Easy Ways to Save Money for Retirement

Saving money for retirement often feels like an impossible task to many, especially when it seems like so many live from paycheck to paycheck. Nonetheless, saving for retirement is possible, and chances are good that you will not even miss the little bit of money coming out of your paycheck.

#1 – Sign Up for a 401k Account

A 401k account is by far one of the best and easiest ways to put money away for your retirement. If your employer offers it, all you have to do is fill out a form and determine how much money you would like to deduct from your paycheck each week. You can choose a flat dollar amount or a percentage of your earnings, and the best part is that your employer will often match your contribution up to a certain amount of money or percentage. For example, you may opt to contribute 6% of your earnings each week, but your employer may only match you up to 5%. Either way, it adds up over time and provides you with an excellent way to save.

#2 – Open an IRA (Individual Retirement Account)

Although you can always just open a savings account and start making deposits, IRAs are better than traditional savings accounts in a number of ways. If you are not yet 50 years of age, you can contribute up to $5,500 into your IRA; those over age 50 can contribute more. IRAs give you tax advantages that traditional savings accounts do not, so you will need to be sure that you understand the differences between traditional and Roth IRAs since each one comes with a different tax treatment for your contributions and withdrawals.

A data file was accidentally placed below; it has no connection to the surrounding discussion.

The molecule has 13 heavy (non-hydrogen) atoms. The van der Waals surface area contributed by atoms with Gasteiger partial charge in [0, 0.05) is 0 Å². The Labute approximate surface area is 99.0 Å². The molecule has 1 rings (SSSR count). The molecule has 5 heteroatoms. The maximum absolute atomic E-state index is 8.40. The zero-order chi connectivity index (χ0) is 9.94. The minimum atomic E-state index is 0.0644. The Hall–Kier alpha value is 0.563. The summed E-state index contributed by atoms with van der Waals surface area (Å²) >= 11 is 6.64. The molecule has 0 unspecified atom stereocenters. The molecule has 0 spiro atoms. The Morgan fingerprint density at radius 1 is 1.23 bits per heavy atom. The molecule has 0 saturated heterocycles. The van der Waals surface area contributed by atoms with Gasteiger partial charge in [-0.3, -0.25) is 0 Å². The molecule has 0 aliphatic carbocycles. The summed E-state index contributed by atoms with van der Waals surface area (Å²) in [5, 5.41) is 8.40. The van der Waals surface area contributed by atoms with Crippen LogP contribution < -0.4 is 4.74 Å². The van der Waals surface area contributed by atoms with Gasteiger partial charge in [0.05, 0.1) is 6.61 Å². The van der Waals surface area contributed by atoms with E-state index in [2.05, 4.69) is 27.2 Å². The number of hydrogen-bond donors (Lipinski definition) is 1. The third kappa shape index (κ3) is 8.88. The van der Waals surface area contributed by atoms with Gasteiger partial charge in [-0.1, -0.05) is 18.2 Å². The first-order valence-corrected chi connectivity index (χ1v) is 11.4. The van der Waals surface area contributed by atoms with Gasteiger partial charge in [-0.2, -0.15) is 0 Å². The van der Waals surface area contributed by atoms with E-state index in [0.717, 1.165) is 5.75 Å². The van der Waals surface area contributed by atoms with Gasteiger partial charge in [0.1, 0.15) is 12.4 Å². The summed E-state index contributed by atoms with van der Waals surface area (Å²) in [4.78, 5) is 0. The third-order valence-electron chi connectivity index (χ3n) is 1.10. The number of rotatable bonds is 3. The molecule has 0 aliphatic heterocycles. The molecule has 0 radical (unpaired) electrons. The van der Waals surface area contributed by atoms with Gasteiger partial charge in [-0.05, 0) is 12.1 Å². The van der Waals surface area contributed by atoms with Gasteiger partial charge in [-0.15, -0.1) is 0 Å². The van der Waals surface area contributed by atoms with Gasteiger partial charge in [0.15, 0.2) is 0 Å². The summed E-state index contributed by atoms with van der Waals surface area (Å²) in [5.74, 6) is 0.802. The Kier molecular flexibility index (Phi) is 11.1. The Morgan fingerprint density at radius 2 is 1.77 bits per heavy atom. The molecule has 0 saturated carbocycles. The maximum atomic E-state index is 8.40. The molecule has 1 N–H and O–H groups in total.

#3 – Keep an Eye on Your Social Security Benefits

One of the biggest mistakes you can make involves assuming that your Social Security benefits will cover all of your post-retirement needs. The average American only brings in between $12,000 and $15,000 per year via Social Security after they retire, and that is well below the poverty line. Although Social Security is a great starting place, it will not allow you to retire comfortable if you do not supplement it. The Social Security Administration’s website can help you determine your estimated benefits at various ages with its retirement estimator tool.

#4 – Never Touch Your Retirement Savings

While IRAs and 401k accounts provide an excellent way to earn interest on the money you contribute over time, you might feel tempted to take a little money here and there to help you cover emergency expenses. Don’t. Withdrawing early from an IRA or 401k account has some pretty steep penalties, and in some cases, you may even get hit twice – once when you withdraw, and again come tax season. Save money in a traditional savings account to cover emergency expenses. Most experts recommend keeping an amount equal to at least three months’ of your household’s income in savings.

Saving money for retirement does not have to be a difficult or painful task. In fact, in most cases, you can have your contributions withdrawn from your paycheck before they are taxed. For now, you might not even know it is missing – but in 35 years, it adds up and provides you with a comfortable nest egg.